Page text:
Shown above ByteStringis a byte sequence representation adopted by Akka Streams. In this case, we want to parse the byte stream as a CSV file - and for this we will again use one of the Alpakka modules, this time alpakka-csv:

private final Flow, NotUsed> csvFields =

Pay attention to the combinator used here via, which allows you to attach an arbitrary Flowto the output obtained at another step of the graph ( Sourceor another Flow). The result is a stream of elements, each of which corresponds to a field in a single line in a CSV file. Then they can be transformed into a model of our subject area:

class Reading {
  private final int id;
  private final double value;
  private Reading(int id, double value) { = id;
    this.value = value;
  double getValue() {
    return value;
  public String toString() {
    return String.format("Reading(%d, %f)", id, value);
  static Reading create(Collection fields) {
    List fieldList =;
    int id = Integer.parseInt(fieldList.get(0));
    double value = Double.parseDouble(fieldList.get(1));
    return new Reading(id, value);

To convert as such, we use the method mapand pass the link to the method Reading.create:

private final Flow, Reading, NotUsed> readings =

At the next stage, we must add the readings in pairs, calculate the average value for each group valueand transmit information only when a certain threshold is reached. Since we need the average to be calculated asynchronously, we will use a method mapAsyncUnorderedthat performs an asynchronous operation with a given level of parallelism:

private final Flow averageReadings =
        .mapAsyncUnordered(10, readings ->
            CompletableFuture.supplyAsync(() ->
                    .collect(averagingDouble(v -> v)))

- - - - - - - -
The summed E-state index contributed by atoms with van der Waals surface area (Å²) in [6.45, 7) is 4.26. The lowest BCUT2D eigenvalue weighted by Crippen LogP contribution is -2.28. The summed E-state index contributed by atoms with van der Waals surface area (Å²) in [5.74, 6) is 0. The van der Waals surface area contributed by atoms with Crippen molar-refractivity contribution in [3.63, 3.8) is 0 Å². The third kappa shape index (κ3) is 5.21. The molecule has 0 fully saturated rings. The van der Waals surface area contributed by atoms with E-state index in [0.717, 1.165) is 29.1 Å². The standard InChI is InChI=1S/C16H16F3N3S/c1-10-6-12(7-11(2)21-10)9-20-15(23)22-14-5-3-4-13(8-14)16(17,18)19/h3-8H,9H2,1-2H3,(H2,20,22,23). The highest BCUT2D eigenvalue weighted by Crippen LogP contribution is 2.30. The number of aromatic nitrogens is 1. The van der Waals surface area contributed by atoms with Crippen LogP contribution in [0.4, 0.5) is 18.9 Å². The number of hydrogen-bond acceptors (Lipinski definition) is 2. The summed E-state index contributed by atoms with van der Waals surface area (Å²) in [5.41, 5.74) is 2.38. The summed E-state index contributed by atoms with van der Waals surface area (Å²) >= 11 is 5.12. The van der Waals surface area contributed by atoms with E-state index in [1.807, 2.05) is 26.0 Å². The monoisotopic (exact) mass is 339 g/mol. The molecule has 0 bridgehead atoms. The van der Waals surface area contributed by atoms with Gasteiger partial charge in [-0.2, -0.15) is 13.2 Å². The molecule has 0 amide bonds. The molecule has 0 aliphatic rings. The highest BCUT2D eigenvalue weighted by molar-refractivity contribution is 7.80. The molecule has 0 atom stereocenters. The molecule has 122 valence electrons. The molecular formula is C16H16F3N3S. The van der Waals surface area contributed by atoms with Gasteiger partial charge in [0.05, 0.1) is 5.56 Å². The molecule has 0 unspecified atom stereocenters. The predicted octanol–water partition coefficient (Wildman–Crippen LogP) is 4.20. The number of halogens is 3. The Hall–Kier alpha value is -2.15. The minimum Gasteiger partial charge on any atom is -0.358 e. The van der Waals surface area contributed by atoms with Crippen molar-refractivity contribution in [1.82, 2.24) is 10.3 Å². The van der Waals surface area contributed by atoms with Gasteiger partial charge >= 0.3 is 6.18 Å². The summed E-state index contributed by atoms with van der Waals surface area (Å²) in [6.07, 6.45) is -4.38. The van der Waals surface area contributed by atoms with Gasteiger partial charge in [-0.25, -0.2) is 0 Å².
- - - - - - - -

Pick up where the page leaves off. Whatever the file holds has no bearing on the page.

.filter(v -> v > AVERAGE_THRESHOLD);

Having defined the above components, we are ready to add an integral conveyor out of them (using the combinator you already know via). It is not at all complicated:

private final Source liveReadings =


When combining components as shown above, the compiler protects us by not accidentally connecting two blocks containing incompatible data types.

Stream as a web socket

Now we will use Akka HTTP to create a simple web server that will play such roles:

  • Provide a reading source as a web socket,
  • Issue a trivial web page that connects to the web socket and displays the received data.

It costs nothing to create a web server using Akka HTTP: you just need to inherit HttpAppand provide the required mappings via the DSL route:

class Server extends HttpApp {
  private final Source readings;
  Server(Source readings) {
    this.readings = readings;
  protected Route routes() {
    return route(
        path("data", () -> {
              Source messages =;
              return handleWebSocketMessages(Flow.fromSinkAndSourceCoupled(Sink.ignore(), messages));
        get(() ->
            pathSingleSlash(() ->

Two routes are defined here: /datathat is, the end point of the web socket, and /along which a trivial frontend is issued. It’s already clear how simple it is to provide Sourcea web socket from Akka Streams as an endpoint: we take the handleWebSocketMessagestask of which is to improve the HTTP connection to connect to the web socket and organize a stream there in which incoming and outgoing data will be processed.

WebSocketIt is modeled as a stream, that is, outgoing and incoming messages are sent to the client. In this case, we want to ignore the incoming data and create a stream whose "incoming" side is wound up in Sink.ignore(). The upstream side of the web socket handler stream is simply connected to our source from which the averages come. All you have to do with numbersdouble, in the form of which the averages are presented - to convert each of them into TextMessage, this is a wrapper used in Akka HTTP for web socket data. Everything is elementarily done using a method already familiar to us map.

To start the server, you just need to run the method startServer, specifying the host name and port:

Server server = new Server(csvProcessor.liveReadings);
server.startServer(config.getString(""), config.getInt("server.port"));


To receive data from a web socket and display it, we use a completely simple JavaScript code that simply attaches the received values ​​to textarea. This code uses ES6 syntax, which should work fine in any modern browser.